A 1940s silent instructional film damaged by water shows different bee-keeping activities and how to make honey. The film illustrates how to work with the popular "movable frames" beehive. The idea of "movable frames" plus the damage on the edges of the film, were combined to make a film that also shows good filmmaking practices. It alludes to the disappearance of (16mm) celluloid film and it illustrates the fragile state our film patrimony is in, especially many overlooked educational and industrial films and other orphan films (hence the reference to B-Films).
The damaged patches and blotches at the edge of the film (included because I transferred the film with the largest probable frame setting, so that the sprocket were also included) create a vibrant visual pattern that adds extra rhythm to the images. This part of the film was also recorded through the optical sound-track reader of the film projector, and it serves as the film's main sound track. This rhythmical sound created by the film damage, is combined with recorded sounds of bees and other field sounds, as well as some melodies from the film Alien to create more drama and other sound effects.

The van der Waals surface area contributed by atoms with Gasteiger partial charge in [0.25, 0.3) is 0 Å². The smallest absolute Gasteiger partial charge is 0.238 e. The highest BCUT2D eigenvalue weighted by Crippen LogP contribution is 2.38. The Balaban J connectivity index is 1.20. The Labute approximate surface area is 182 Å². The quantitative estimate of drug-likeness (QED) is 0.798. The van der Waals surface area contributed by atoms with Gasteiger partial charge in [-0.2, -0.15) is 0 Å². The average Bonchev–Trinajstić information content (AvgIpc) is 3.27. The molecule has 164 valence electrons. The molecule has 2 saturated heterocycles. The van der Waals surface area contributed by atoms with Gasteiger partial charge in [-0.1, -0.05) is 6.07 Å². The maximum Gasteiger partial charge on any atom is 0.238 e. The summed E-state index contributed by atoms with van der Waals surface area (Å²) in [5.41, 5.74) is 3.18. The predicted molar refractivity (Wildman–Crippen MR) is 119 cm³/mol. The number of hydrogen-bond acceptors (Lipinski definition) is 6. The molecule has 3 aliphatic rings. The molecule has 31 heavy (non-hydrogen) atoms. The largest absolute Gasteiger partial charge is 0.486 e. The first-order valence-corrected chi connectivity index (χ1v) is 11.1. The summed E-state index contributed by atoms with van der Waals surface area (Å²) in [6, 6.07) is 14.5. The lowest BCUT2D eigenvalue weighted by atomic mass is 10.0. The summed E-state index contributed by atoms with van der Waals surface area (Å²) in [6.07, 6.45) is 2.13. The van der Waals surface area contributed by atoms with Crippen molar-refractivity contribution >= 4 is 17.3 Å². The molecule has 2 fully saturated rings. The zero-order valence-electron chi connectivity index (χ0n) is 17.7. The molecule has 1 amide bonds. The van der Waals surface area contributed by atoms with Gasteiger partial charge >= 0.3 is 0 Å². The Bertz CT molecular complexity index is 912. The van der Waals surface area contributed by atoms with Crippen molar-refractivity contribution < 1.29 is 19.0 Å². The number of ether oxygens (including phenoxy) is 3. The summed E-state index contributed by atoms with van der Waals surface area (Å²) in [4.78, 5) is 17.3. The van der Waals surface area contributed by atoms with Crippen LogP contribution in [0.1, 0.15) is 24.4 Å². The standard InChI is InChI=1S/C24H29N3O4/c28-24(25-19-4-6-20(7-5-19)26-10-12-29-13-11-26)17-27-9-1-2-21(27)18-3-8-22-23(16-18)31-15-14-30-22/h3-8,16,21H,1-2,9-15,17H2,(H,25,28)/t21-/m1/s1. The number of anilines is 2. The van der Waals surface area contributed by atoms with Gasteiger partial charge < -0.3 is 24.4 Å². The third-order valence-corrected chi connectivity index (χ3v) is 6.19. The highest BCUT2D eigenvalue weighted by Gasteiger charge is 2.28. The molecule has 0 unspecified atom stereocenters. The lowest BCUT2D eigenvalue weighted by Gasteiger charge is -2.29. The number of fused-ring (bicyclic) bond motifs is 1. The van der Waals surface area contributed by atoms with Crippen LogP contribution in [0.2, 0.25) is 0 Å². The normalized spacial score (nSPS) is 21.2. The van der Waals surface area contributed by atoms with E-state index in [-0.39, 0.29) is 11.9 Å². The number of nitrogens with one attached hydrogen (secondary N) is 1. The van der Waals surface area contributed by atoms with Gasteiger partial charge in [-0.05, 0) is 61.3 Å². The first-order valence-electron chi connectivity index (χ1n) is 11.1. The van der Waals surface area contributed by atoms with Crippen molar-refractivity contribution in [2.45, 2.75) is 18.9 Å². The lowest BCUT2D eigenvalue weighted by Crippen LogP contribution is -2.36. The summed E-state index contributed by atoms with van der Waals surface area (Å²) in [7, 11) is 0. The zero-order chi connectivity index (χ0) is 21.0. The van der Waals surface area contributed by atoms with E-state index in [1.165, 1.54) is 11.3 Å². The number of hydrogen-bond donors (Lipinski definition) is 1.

The inserted images about how to treat film and how to make super-8 films, are taken from the fabulous Prelinger Archive. I found silent German film in 1999 in a room full of damaged film prints of the National Film Institute in Maputo (Mozambique).
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